[Vittorio Vitelli, baritone]

 

L’Africana – All’erta marinar

Recording of 1915

 

This tirade without orchestra accompaniment, this unique musical piece allowed Titta Ruffo to showcase the full force of his accents and an exuberant A flat in the closing. L’Africaine unapologetically claimed its rightful place in the repertoire of the first decades of the last century (we only need to mention the aria «O paradiso» sung by Beniamino Gigli) and the Pisan baritone interpreted the slave Nelusko in such a unique way that he became a role model for both his peers and future generations.

[Vittorio Vitelli, baritone]

 

Otello – Credo in un Dio crudel

Recording of 1914

 

Titta Ruffo recorded this aria only twice in his thirty-years career, but he went on stage as Jago numerous times. Among his most illustrious partners, we remember the tenor Zenatello, founder of the Arena di Verona summer festival.

[Vittorio Vitelli, baritone]

 

Otello – Si pel cel marmoreo giuro [with Caruso]

Recording of 1914

 

This duet was recoded in New York on January 8th 1914. Story has it that it was done in just one take. We could name this “Clash of the Titans”. It became immediately very popular and time has only increased its fame. Having been recorded at vocal peak condition for both artists, the Otello duet is still considered to be the highest point of vocologic history even today. Caruso had been preparing for years to play Otello and the Metropolitan of New York booked the debut of the Neapolitan tenor as the Moor alongside Ruffo. Caruso’s illness and premature death prevented this from ever happening.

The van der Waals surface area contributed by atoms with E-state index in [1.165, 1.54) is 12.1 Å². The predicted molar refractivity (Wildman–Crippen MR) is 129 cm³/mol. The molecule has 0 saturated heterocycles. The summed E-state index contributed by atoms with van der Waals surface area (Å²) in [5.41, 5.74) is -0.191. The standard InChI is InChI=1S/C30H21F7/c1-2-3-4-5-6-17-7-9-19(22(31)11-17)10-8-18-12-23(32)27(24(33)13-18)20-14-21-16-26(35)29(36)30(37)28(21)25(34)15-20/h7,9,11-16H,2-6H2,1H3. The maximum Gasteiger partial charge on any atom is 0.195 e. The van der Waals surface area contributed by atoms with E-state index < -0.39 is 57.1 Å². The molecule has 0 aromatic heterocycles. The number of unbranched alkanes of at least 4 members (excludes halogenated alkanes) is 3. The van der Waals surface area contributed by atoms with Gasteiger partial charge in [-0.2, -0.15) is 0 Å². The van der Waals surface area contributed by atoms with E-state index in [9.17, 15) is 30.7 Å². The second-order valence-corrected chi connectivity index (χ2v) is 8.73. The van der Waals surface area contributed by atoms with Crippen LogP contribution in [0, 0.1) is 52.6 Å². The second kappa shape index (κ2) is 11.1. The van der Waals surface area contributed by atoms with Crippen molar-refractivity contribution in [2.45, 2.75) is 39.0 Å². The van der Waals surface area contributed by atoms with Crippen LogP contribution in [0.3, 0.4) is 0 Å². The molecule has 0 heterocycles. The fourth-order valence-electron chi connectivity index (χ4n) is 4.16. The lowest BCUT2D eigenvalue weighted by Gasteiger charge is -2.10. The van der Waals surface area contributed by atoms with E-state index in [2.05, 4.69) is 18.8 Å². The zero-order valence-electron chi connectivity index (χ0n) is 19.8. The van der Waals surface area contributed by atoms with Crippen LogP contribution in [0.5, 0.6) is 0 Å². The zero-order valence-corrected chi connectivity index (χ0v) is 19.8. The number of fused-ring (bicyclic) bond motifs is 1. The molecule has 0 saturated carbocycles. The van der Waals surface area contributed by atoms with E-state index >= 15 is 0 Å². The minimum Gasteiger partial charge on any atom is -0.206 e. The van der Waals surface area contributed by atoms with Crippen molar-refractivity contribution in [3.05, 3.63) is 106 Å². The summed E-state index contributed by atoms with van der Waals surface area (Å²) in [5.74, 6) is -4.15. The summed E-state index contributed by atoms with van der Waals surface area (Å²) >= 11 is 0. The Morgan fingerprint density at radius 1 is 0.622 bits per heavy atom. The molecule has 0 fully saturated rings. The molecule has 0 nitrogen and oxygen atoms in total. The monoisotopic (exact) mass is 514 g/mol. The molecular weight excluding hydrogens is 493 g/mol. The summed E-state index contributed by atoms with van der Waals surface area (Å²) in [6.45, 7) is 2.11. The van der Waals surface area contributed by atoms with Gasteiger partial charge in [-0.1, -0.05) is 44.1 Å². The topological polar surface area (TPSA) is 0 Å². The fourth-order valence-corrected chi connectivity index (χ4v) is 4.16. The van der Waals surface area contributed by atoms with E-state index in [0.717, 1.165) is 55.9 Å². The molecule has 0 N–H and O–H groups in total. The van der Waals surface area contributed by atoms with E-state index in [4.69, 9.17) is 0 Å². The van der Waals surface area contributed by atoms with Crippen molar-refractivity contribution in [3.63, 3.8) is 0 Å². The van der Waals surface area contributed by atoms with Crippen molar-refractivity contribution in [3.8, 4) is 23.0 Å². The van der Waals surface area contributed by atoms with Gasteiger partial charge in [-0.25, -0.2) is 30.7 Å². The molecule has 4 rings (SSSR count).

[Vittorio Vitelli, baritone]

 

Rigoletto – Pari siam

Recording of 1908

 

The monologue of the first act of Rigoletto, compared to the second act tirade « Cortigiani, vil razza dannati », shows us Ruffo’s acting knack in addition to his vocal boldness. The ability to highlight and shape every word without ever straying from Verdi’s vocal line. Verdi was working on King Lear while composing Rigoletto and sure enough the structure of the monologue « Pari Siamo » is closer to acting than singing.